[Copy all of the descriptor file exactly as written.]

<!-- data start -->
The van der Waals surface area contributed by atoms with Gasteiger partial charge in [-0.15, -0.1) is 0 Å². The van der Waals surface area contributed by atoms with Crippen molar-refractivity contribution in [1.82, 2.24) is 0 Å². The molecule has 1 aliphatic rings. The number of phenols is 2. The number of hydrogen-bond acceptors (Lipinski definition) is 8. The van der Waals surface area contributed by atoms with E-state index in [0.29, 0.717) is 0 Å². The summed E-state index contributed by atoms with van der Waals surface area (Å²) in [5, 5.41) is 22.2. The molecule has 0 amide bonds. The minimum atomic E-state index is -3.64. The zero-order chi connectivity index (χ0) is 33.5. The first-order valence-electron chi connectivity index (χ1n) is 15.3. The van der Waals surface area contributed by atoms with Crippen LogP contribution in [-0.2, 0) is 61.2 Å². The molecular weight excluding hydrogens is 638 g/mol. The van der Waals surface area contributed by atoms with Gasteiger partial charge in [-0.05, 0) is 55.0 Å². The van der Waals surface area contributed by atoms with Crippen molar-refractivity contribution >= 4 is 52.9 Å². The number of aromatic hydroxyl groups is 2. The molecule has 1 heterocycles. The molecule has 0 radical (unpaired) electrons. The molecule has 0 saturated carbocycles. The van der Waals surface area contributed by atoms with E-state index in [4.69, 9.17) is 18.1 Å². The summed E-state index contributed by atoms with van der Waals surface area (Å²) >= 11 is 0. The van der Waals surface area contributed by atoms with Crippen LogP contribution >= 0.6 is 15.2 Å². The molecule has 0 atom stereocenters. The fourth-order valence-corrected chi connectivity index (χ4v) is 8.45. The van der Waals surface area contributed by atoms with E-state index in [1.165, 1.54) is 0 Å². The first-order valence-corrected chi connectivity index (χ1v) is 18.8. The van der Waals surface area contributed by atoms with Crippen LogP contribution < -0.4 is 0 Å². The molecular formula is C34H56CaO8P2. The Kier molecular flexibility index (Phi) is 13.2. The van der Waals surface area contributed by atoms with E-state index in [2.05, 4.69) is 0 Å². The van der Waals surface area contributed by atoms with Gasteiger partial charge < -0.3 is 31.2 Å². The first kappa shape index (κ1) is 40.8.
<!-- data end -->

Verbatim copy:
The van der Waals surface area contributed by atoms with Gasteiger partial charge in [-0.15, -0.1) is 0 Å². The van der Waals surface area contributed by atoms with Crippen molar-refractivity contribution in [1.82, 2.24) is 0 Å². The molecule has 1 aliphatic rings. The number of phenols is 2. The number of hydrogen-bond acceptors (Lipinski definition) is 8. The van der Waals surface area contributed by atoms with E-state index in [0.29, 0.717) is 0 Å². The summed E-state index contributed by atoms with van der Waals surface area (Å²) in [5, 5.41) is 22.2. The molecule has 0 amide bonds. The minimum atomic E-state index is -3.64. The zero-order chi connectivity index (χ0) is 33.5. The first-order valence-electron chi connectivity index (χ1n) is 15.3. The van der Waals surface area contributed by atoms with Crippen LogP contribution in [-0.2, 0) is 61.2 Å². The molecular weight excluding hydrogens is 638 g/mol. The van der Waals surface area contributed by atoms with Gasteiger partial charge in [-0.05, 0) is 55.0 Å². The van der Waals surface area contributed by atoms with Crippen molar-refractivity contribution >= 4 is 52.9 Å². The number of aromatic hydroxyl groups is 2. The molecule has 1 heterocycles. The molecule has 0 radical (unpaired) electrons. The molecule has 0 saturated carbocycles. The van der Waals surface area contributed by atoms with E-state index in [4.69, 9.17) is 18.1 Å². The summed E-state index contributed by atoms with van der Waals surface area (Å²) >= 11 is 0. The van der Waals surface area contributed by atoms with Crippen LogP contribution >= 0.6 is 15.2 Å². The molecule has 0 atom stereocenters. The fourth-order valence-corrected chi connectivity index (χ4v) is 8.45. The van der Waals surface area contributed by atoms with E-state index in [1.165, 1.54) is 0 Å². The first-order valence-corrected chi connectivity index (χ1v) is 18.8. The van der Waals surface area contributed by atoms with Crippen LogP contribution < -0.4 is 0 Å². The molecular formula is C34H56CaO8P2. The Kier molecular flexibility index (Phi) is 13.2. The van der Waals surface area contributed by atoms with E-state index in [2.05, 4.69) is 0 Å². The van der Waals surface area contributed by atoms with Gasteiger partial charge < -0.3 is 31.2 Å². The first kappa shape index (κ1) is 40.8.